Computer-Aided Process Planning

What Does Computer-Aided Process Planning Mean?

Computer-aided process planning (CAPP) involves using computer technology for designing physical products. It goes along with things like computer-aided design (CAD) and computer-aided manufacturing (CAM), but computer-aided process planning focuses on industrial processes.


Techopedia Explains Computer-Aided Process Planning

In computer-aided process planning, experts look at the specific steps of a process of manufacturing. The engineers use general design information to construct process steps and try to build protocols. Generated processes may involve a specified sequence of operations, particular uses of tools, and how to route products from one workstation to another. These detailed and step-by-step instructions form the basis for actual production.

Experts also distinguish between particular types and stages of CAPP; for instance, the term “variant CAPP” describes broader steps of the process to create more versatile planning, while “generative CAPP” describes subsequent steps to create protocols and plans that are more rigid and determine processes in a more detailed way.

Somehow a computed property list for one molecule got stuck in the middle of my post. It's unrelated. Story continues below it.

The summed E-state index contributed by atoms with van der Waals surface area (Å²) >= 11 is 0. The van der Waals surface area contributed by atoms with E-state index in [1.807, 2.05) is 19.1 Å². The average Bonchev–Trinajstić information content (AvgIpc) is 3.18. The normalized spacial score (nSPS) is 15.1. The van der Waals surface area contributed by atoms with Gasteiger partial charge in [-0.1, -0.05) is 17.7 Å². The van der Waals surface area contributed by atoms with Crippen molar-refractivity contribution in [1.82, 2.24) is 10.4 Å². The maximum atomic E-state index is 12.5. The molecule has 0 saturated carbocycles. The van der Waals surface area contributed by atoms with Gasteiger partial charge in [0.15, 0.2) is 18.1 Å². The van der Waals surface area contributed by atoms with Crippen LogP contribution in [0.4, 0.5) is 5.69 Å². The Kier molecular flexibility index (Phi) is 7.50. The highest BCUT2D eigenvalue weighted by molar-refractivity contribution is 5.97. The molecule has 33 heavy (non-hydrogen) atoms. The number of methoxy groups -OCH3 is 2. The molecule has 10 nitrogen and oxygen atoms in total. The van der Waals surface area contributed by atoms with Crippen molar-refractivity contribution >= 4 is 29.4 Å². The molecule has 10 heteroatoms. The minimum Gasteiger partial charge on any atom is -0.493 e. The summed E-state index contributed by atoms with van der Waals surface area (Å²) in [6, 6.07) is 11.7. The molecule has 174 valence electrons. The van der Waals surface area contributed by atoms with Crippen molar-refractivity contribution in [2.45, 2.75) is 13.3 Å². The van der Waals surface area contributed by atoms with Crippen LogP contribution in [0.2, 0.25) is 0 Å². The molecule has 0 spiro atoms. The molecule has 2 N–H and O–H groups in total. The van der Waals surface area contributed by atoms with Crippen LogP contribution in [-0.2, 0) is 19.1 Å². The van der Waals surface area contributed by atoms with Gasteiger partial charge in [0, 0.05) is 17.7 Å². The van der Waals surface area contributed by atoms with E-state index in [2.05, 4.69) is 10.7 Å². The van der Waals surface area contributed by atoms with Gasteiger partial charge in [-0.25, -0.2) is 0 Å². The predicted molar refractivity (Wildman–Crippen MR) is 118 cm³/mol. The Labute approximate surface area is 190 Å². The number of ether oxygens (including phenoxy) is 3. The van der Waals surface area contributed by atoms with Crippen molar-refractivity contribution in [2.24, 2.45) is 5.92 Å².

Often-cited benefits of CAPP include general efficiency in manufacturing, better use of raw materials, improved production scheduling, fewer calculation errors and labor saving.


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Margaret Rouse is an award-winning technical writer and teacher known for her ability to explain complex technical subjects to a non-technical, business audience. Over the past twenty years her explanations have appeared on TechTarget websites and she's been cited as an authority in articles by the New York Times, Time Magazine, USA Today, ZDNet, PC Magazine and Discovery Magazine.Margaret's idea of a fun day is helping IT and business professionals learn to speak each other’s highly specialized languages. If you have a suggestion for a new definition or how to improve a technical explanation, please email Margaret or contact her…